Marvin Kalb, the award-winning journalist who has written extensively about the world he reported on during his long career, now turns his eye on the young man who became that journalist. Chosen by legendary broadcaster Edward R. Murrow to become one of what came to be known as the Murrow Boys, Kalb in this newest volume of his memoirs takes readers back to his first days as a journalist, and what also were the first days of broadcast news.
Now Marvin Kalb, himself 90 but acute as ever, has written a memoir of his early career, especially his years as Moscow correspondent for CBS News in the direst period of the Cold War. His earnest and discursive Assignment Russia will be a nostalgic treat for older readers. For younger ones it’s a wake-up call about what they’re missing in their daily feeds of cable news, Facebook, Twitter and the clamorous rest.
In Assignment Russia: Becoming a Foreign Correspondent in the Crucible of the Cold War, Kalb, now 90 years old, effectively transports the reader to a historical period that will soon be lost to living memory. His narrative offers behind-the-scenes glimpses into the functioning of journalism and diplomacy in a three-year period when both were undergoing sea changes ... The Kalb of the book is so young, earnest and anxious about making good in his new field that every assignment manages to inspire genuine suspense ... From the preface, the reader knows to expect a hagiographic treatment of Murrow, as well as an abiding faith in the power of journalism and a romantic view of American democracy ... The book ends in the spring of 1961 with Kalb turning down Murrow’s request to join him at the U.S. Information Agency. Kalb decided to remain in Moscow, his dream assignment, for two more years. And that, he promises, is the subject of the next memoir.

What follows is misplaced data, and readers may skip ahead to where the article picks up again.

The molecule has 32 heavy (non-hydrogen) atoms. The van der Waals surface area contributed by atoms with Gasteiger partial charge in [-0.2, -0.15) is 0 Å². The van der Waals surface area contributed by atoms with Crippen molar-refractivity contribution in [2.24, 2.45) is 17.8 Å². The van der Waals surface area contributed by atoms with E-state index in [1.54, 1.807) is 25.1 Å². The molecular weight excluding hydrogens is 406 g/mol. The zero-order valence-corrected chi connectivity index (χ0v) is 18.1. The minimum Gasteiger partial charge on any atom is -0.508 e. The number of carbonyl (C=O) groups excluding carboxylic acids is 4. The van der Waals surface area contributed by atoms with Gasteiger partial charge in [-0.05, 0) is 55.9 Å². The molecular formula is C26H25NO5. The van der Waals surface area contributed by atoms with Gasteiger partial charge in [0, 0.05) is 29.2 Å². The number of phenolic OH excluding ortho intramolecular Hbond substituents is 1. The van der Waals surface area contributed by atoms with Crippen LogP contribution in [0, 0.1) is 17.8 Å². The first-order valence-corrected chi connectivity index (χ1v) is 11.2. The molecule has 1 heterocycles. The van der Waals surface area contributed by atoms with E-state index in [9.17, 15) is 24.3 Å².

In his latest detailed chronicle, which [Kalb] aptly calls 'a long letter home after an unforgettable personal adventure,' the author moves forward from his time as a young diplomatic attaché at the American Embassy in Moscow in 1956 ... Kalb’s fond, generous memoir, which vividly delineates a bygone era of early journalism, will appeal to students of 20th-century American history as well as aspiring broadcast journalists. The author was involved in many significant Cold War moments, and he brings us directly into that world. Hopefully Kalb is back at his desk; readers will be eager for the next volume.